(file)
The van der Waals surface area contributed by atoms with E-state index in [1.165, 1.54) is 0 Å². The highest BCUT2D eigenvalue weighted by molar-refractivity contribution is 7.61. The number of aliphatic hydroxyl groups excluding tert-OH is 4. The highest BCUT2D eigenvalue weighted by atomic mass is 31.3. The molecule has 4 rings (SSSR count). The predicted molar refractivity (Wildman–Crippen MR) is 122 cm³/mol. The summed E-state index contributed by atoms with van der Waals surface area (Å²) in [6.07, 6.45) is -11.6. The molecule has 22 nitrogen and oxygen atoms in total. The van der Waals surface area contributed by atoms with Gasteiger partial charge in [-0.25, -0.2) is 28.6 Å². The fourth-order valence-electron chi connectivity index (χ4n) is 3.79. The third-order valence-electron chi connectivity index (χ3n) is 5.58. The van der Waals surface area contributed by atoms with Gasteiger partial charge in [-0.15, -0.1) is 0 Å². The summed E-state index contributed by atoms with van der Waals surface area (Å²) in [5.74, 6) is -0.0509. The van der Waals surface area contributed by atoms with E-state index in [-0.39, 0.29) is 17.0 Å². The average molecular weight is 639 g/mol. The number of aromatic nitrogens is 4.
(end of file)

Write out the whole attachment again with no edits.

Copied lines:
The van der Waals surface area contributed by atoms with E-state index in [1.165, 1.54) is 0 Å². The highest BCUT2D eigenvalue weighted by molar-refractivity contribution is 7.61. The number of aliphatic hydroxyl groups excluding tert-OH is 4. The highest BCUT2D eigenvalue weighted by atomic mass is 31.3. The molecule has 4 rings (SSSR count). The predicted molar refractivity (Wildman–Crippen MR) is 122 cm³/mol. The summed E-state index contributed by atoms with van der Waals surface area (Å²) in [6.07, 6.45) is -11.6. The molecule has 22 nitrogen and oxygen atoms in total. The van der Waals surface area contributed by atoms with Gasteiger partial charge in [-0.25, -0.2) is 28.6 Å². The fourth-order valence-electron chi connectivity index (χ4n) is 3.79. The third-order valence-electron chi connectivity index (χ3n) is 5.58. The van der Waals surface area contributed by atoms with Gasteiger partial charge in [-0.15, -0.1) is 0 Å². The summed E-state index contributed by atoms with van der Waals surface area (Å²) in [5.74, 6) is -0.0509. The van der Waals surface area contributed by atoms with E-state index in [-0.39, 0.29) is 17.0 Å². The average molecular weight is 639 g/mol. The number of aromatic nitrogens is 4.